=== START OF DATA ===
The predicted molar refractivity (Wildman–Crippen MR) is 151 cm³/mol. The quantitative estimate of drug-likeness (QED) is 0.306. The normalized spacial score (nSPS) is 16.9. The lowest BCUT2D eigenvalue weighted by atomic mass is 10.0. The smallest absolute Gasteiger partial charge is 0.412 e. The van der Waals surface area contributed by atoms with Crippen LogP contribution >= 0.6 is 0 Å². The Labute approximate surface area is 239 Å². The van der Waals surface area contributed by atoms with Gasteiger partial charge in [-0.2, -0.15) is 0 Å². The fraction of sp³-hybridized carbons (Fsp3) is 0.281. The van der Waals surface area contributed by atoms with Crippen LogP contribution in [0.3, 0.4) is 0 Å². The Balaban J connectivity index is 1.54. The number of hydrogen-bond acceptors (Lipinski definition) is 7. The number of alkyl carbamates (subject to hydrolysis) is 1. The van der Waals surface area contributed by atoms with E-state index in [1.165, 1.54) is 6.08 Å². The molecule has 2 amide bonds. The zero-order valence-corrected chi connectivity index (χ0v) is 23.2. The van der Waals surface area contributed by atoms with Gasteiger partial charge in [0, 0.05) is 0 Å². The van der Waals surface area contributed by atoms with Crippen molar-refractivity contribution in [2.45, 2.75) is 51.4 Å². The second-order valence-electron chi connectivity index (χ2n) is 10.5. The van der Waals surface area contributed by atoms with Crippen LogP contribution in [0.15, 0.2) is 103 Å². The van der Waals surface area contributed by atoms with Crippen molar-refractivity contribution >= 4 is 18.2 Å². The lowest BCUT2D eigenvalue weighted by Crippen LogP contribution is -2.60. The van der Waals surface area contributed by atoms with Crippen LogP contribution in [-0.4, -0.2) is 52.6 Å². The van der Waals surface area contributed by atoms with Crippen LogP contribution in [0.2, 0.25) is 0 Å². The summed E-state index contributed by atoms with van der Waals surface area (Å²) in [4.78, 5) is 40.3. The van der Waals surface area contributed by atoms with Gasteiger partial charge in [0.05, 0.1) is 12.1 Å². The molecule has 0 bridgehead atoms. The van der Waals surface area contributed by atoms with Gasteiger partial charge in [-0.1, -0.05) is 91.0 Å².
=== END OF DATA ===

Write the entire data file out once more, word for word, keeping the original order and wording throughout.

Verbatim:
The predicted molar refractivity (Wildman–Crippen MR) is 151 cm³/mol. The quantitative estimate of drug-likeness (QED) is 0.306. The normalized spacial score (nSPS) is 16.9. The lowest BCUT2D eigenvalue weighted by atomic mass is 10.0. The smallest absolute Gasteiger partial charge is 0.412 e. The van der Waals surface area contributed by atoms with Crippen LogP contribution >= 0.6 is 0 Å². The Labute approximate surface area is 239 Å². The van der Waals surface area contributed by atoms with Gasteiger partial charge in [-0.2, -0.15) is 0 Å². The fraction of sp³-hybridized carbons (Fsp3) is 0.281. The van der Waals surface area contributed by atoms with Crippen LogP contribution in [0.3, 0.4) is 0 Å². The Balaban J connectivity index is 1.54. The number of hydrogen-bond acceptors (Lipinski definition) is 7. The number of alkyl carbamates (subject to hydrolysis) is 1. The van der Waals surface area contributed by atoms with E-state index in [1.165, 1.54) is 6.08 Å². The molecule has 2 amide bonds. The zero-order valence-corrected chi connectivity index (χ0v) is 23.2. The van der Waals surface area contributed by atoms with Gasteiger partial charge in [0, 0.05) is 0 Å². The van der Waals surface area contributed by atoms with Crippen molar-refractivity contribution in [2.45, 2.75) is 51.4 Å². The second-order valence-electron chi connectivity index (χ2n) is 10.5. The van der Waals surface area contributed by atoms with Crippen LogP contribution in [0.15, 0.2) is 103 Å². The van der Waals surface area contributed by atoms with Crippen molar-refractivity contribution >= 4 is 18.2 Å². The lowest BCUT2D eigenvalue weighted by Crippen LogP contribution is -2.60. The van der Waals surface area contributed by atoms with Crippen LogP contribution in [-0.4, -0.2) is 52.6 Å². The van der Waals surface area contributed by atoms with Crippen LogP contribution in [0.2, 0.25) is 0 Å². The summed E-state index contributed by atoms with van der Waals surface area (Å²) in [4.78, 5) is 40.3. The van der Waals surface area contributed by atoms with Gasteiger partial charge in [0.05, 0.1) is 12.1 Å². The molecule has 0 bridgehead atoms. The van der Waals surface area contributed by atoms with Gasteiger partial charge in [-0.1, -0.05) is 91.0 Å².